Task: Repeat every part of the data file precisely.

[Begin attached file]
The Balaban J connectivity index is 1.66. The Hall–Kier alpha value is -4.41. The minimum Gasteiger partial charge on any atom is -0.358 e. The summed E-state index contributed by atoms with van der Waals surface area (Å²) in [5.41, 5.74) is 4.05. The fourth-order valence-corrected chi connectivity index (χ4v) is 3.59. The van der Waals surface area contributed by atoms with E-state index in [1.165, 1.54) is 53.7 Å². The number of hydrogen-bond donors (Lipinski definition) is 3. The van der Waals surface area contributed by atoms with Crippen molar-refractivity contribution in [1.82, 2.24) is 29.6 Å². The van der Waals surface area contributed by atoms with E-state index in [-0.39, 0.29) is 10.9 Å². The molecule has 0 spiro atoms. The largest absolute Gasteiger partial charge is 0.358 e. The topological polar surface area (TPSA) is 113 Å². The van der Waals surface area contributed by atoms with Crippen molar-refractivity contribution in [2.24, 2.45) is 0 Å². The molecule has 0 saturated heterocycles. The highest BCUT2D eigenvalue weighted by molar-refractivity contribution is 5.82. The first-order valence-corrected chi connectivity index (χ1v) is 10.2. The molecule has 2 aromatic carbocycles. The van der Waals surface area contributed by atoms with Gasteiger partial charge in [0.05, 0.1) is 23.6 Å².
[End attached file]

The Balaban J connectivity index is 1.66. The Hall–Kier alpha value is -4.41. The minimum Gasteiger partial charge on any atom is -0.358 e. The summed E-state index contributed by atoms with van der Waals surface area (Å²) in [5.41, 5.74) is 4.05. The fourth-order valence-corrected chi connectivity index (χ4v) is 3.59. The van der Waals surface area contributed by atoms with E-state index in [1.165, 1.54) is 53.7 Å². The number of hydrogen-bond donors (Lipinski definition) is 3. The van der Waals surface area contributed by atoms with Crippen molar-refractivity contribution in [1.82, 2.24) is 29.6 Å². The van der Waals surface area contributed by atoms with E-state index in [-0.39, 0.29) is 10.9 Å². The molecule has 0 spiro atoms. The largest absolute Gasteiger partial charge is 0.358 e. The topological polar surface area (TPSA) is 113 Å². The van der Waals surface area contributed by atoms with Crippen molar-refractivity contribution in [2.24, 2.45) is 0 Å². The molecule has 0 saturated heterocycles. The highest BCUT2D eigenvalue weighted by molar-refractivity contribution is 5.82. The first-order valence-corrected chi connectivity index (χ1v) is 10.2. The molecule has 2 aromatic carbocycles. The van der Waals surface area contributed by atoms with Gasteiger partial charge in [0.05, 0.1) is 23.6 Å².